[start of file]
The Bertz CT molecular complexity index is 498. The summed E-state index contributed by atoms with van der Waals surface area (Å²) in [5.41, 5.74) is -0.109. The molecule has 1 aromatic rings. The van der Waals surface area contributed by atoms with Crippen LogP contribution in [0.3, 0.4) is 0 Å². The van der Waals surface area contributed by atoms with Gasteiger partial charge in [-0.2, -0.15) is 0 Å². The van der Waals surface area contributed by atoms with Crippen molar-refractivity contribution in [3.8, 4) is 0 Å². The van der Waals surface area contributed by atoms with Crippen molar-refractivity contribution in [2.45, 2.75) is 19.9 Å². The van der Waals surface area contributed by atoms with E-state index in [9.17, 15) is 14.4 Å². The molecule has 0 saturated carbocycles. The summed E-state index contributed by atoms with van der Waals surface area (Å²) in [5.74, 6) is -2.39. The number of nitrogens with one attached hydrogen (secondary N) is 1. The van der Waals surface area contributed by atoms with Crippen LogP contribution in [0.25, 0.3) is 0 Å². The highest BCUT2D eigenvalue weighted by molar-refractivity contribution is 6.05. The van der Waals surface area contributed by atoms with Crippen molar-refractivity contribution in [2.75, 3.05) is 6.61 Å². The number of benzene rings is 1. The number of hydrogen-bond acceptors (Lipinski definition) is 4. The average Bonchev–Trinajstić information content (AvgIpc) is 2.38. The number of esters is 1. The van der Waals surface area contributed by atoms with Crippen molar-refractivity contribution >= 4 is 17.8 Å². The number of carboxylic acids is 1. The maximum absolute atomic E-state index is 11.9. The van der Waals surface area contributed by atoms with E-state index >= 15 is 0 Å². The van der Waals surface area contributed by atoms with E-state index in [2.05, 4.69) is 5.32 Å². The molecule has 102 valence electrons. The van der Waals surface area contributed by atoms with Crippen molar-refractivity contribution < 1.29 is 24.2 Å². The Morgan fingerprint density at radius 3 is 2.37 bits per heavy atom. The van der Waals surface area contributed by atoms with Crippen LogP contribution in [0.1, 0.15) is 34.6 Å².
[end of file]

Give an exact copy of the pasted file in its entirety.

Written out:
The Bertz CT molecular complexity index is 498. The summed E-state index contributed by atoms with van der Waals surface area (Å²) in [5.41, 5.74) is -0.109. The molecule has 1 aromatic rings. The van der Waals surface area contributed by atoms with Crippen LogP contribution in [0.3, 0.4) is 0 Å². The van der Waals surface area contributed by atoms with Gasteiger partial charge in [-0.2, -0.15) is 0 Å². The van der Waals surface area contributed by atoms with Crippen molar-refractivity contribution in [3.8, 4) is 0 Å². The van der Waals surface area contributed by atoms with Crippen molar-refractivity contribution in [2.45, 2.75) is 19.9 Å². The van der Waals surface area contributed by atoms with E-state index in [9.17, 15) is 14.4 Å². The molecule has 0 saturated carbocycles. The summed E-state index contributed by atoms with van der Waals surface area (Å²) in [5.74, 6) is -2.39. The number of nitrogens with one attached hydrogen (secondary N) is 1. The van der Waals surface area contributed by atoms with Crippen LogP contribution in [0.25, 0.3) is 0 Å². The highest BCUT2D eigenvalue weighted by molar-refractivity contribution is 6.05. The van der Waals surface area contributed by atoms with Crippen molar-refractivity contribution in [2.75, 3.05) is 6.61 Å². The number of benzene rings is 1. The number of hydrogen-bond acceptors (Lipinski definition) is 4. The average Bonchev–Trinajstić information content (AvgIpc) is 2.38. The number of esters is 1. The van der Waals surface area contributed by atoms with Crippen molar-refractivity contribution >= 4 is 17.8 Å². The number of carboxylic acids is 1. The maximum absolute atomic E-state index is 11.9. The van der Waals surface area contributed by atoms with E-state index >= 15 is 0 Å². The van der Waals surface area contributed by atoms with E-state index in [2.05, 4.69) is 5.32 Å². The molecule has 102 valence electrons. The van der Waals surface area contributed by atoms with Crippen molar-refractivity contribution < 1.29 is 24.2 Å². The Morgan fingerprint density at radius 3 is 2.37 bits per heavy atom. The van der Waals surface area contributed by atoms with Crippen LogP contribution in [0.1, 0.15) is 34.6 Å².